Our hip joints allow us to do an amazing number of things – walk on two legs, pivot, squat, even kick a ball. It is an engineering marvel to combine the stability required to balance the weight of the torso over a structure the size of a golf ball, with the substantial degree of mobility available. The high demands on the hip joints can, however, take their toll over a lifetime.
Osteoarthritis is the most common hip disorder affecting adults. Primary osteoarthritis (OA) has no recognizable cause, while secondary OA is thought to occur due to altered joint mechanics or following joint trauma. Obesity, excessive loading due to occupational or sport demands can contribute to breakdown of articular cartilage. There is likely a genetic component as well. Muscle imbalances around the hip are also predisposing factors, as shearing forces or high compression load will cause abnormal wear and tear. Alignment issues of the low back, pelvis and leg can also contribute to abnormal forces around the joint.
Muscle imbalances occur as a result of weak, tight, or inappropriately recruited muscles. Our neuro-muscular system can develop certain abnormal pathways of firing, creating suboptimal movement, and potential damage to joint structures. If these are retrained before the cartilage damage is severe, it can halt the progression and reduce the symptoms of arthritis.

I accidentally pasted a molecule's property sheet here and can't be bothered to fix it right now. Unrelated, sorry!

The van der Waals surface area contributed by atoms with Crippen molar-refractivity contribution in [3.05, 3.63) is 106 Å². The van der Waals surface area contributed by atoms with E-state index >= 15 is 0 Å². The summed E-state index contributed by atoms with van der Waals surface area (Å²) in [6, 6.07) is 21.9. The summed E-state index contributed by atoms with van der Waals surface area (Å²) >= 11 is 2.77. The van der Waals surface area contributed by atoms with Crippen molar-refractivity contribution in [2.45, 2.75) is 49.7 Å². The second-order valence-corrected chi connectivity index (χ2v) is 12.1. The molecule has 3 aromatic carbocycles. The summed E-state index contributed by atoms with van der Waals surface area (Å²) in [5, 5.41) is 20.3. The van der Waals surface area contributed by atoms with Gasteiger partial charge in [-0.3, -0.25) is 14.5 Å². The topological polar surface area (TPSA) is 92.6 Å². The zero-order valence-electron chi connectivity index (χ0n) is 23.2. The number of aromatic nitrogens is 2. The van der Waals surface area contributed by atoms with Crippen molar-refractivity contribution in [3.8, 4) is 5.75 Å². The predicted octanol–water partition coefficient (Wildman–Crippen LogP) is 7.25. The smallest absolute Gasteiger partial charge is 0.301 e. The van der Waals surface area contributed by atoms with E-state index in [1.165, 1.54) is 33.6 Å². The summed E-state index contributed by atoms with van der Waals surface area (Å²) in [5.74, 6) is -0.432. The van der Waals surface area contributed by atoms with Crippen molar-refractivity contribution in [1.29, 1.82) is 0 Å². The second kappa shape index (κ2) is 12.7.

One of the most important groups of muscles for maintaining optimal compression and centering the ball, (or head) of the femur in its socket are the Gluteal muscles on the lateral side of the hip. Core strength and balance are also very important components of optimal hip health.
A second common diagnosis of hip pain is trochanteric bursitis. The most prominent lateral point on the hip bone is called the greater trochanter. It was commonly thought that the bursa overlying this point was the most common local cause of lateral hip pain. However, in a recent study, using real-time ultrasound, 80% of patients with lateral hip pain did NOT have bursitis. 50% of the 877 patients studied had tendinosus of their gluteal muscles, ie. a degeneration of the deep hip rotators tendon’s collagen in response to overuse, occuring when other stabilizer muscles weaken. It is part of what has been labeled Greater Trochanteric Pain Syndrome (GTPS).
Symptoms of both OA and GTPS can be similar. Pain from OA is usually felt in one or more of the following areas: the groin (most common), over the greater trochanter, or down the front of the thigh and knee. Usually, arthritis pain is reported with or after activity, progressing to pain at night or at rest.
With GTPS, point tenderness is noted at or behind the greater trochanter, typically worse at night, especially when lying on the affected side. Lateral hip pain with repeated stair climbing and squatting is more likely due to GTPS.
Maintaining adequate strength and flexibility of the hip muscles is an important component of treatment and prevention of both hip osteoarthritis and trochanteric pain syndrome. Physiotherapists are trained to assess these disorders. They can prescribe individual exercise where deficits in strength, mobility and balance are noted.